"Be Disaster Aware, Take Action to Prepare"

During National Preparedness Month we ask you, your family, community and workplace to take action by planning a National PrepareAthon! Day on or around September 30th. We recommend using digital media tools as a way to promote National Preparedness Month, September 1-30th.
What you can do to promote National Preparedness Month:

Emergency Preparedness

About Emergency Preparedness

Our Mission

To lessen the effects of disaster on the lives and property of the citizens of the City of Kentwood through leadership, coordination and support in the four phases of emergency management: mitigation, preparedness, response, and recovery.

Emergency Preparedness Every Day

On a normal day, Emergency Preparedness is evaluated and we work to prepare city departments, businesses and residents for emergencies and disaster events through planning, preparedness initiatives, hazard mitigation activities, and by building response capabilities.

Emergency Preparedness in Disasters

Emergencies happen every day in the City of Kentwood. These incidents are usually handled with the first five minutes by the Kentwood Police and Departments. In addition, our Department of Public Works can also respond to specific emergencies in the city with specialized equipment that may be needed for an unusual event.

When an emergency event grows beyond the ability of one agency to take care of it, or when additional resources are needed on a large scale event, the City's Emergency Operations Center (EOC) may be opened to coordinate the response. In the EOC, representatives from all of the agencies involved in the response make decisions and work to provide the resources needed on the scene. The EOC becomes the seat of government during a disaster. Decisions about city operations and services are made there, as are decisions about how the community will begin to return to normal.

How can I be prepared??

Be prepared in the event an emergency causes you to be self-reliant for three days without utilities and electricity, water service, access to a supermarket or local services, or maybe even without response from police, fire or rescue.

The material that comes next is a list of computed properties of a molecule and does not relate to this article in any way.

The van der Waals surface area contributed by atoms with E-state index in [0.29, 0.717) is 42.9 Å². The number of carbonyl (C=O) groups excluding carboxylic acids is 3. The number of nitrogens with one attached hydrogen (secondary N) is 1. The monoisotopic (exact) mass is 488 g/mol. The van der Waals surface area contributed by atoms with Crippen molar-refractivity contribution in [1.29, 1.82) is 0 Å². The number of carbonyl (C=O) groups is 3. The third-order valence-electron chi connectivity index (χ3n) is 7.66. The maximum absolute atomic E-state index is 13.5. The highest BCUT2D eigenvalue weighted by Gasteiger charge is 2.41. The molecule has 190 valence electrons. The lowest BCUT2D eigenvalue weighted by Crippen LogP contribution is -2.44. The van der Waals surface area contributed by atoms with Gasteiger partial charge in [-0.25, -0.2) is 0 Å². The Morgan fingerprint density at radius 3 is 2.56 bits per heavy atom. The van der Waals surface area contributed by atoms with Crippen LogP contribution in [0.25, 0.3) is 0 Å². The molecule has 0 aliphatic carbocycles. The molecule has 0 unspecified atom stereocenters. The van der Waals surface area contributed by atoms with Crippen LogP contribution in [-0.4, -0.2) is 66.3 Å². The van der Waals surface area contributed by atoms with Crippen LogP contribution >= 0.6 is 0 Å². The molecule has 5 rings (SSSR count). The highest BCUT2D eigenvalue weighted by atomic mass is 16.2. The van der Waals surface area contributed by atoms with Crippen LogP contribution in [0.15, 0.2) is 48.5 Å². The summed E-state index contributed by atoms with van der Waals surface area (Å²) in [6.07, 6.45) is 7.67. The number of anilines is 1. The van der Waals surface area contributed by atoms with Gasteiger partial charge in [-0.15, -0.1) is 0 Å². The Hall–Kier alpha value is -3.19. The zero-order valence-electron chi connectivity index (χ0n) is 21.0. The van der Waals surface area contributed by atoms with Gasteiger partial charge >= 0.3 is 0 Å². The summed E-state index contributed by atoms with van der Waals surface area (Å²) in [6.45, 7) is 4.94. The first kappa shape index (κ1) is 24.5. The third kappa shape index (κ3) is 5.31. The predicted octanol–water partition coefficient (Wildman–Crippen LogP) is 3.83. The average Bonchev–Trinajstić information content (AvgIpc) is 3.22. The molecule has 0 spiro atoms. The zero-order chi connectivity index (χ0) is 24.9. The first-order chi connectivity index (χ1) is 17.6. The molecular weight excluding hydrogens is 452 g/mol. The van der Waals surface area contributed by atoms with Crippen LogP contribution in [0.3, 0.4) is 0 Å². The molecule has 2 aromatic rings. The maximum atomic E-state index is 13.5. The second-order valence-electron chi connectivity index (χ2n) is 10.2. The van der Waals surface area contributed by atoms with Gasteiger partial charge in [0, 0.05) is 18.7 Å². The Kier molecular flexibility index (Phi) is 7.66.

Preparing can start with four important steps:
  1. Be informed about emergencies that could happen in your community, and identify sources of information in your community that will be helpful before, during and after an emergency
  2. Make a plan for what to do in an emergency
  3. Build an emergency supply kit – supplies to last at least 3 days (prepared kits are available).
  4. Get involved.

Preparedness is a shared responsibility; it takes a whole community. This year’s National Preparedness Month focuses on turning awareness into action by encouraging all individuals and all communities nationwide to make an emergency preparedness plan.

For more information about the Ready Campaign and National Preparedness Month, visit http://community.fema.gov/connect.ti/READYNPM
For a copy of the White House Presidential Proclamation, visit: http://www.whitehouse.gov/the-press-office/2013/08/30/presidential-proclamation-national-preparedness-month-2013
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Are You "Digital Disaster Prep Ready"?

Click HERE for more information.....


Severe weather can happen anytime. In May 2013, tornadoes devastated part of central Oklahoma. This outbreak included the deadliest tornado of the year on May 19 in Moore, Oklahoma. At least 70 tornadoes spanned seven Midwestern states in November 2013.

Know your Risks!

Understand the types of hazardous weather that affects you and your family!

National-Severe-Weather-Preparedness-Week Video


Know what's happening around you! There are many apps available to inform you of severe weather in your area:
  • Weather Channel
  • NOAA
  • Storm Prediction Center
  • Tornado
  • Weather Underground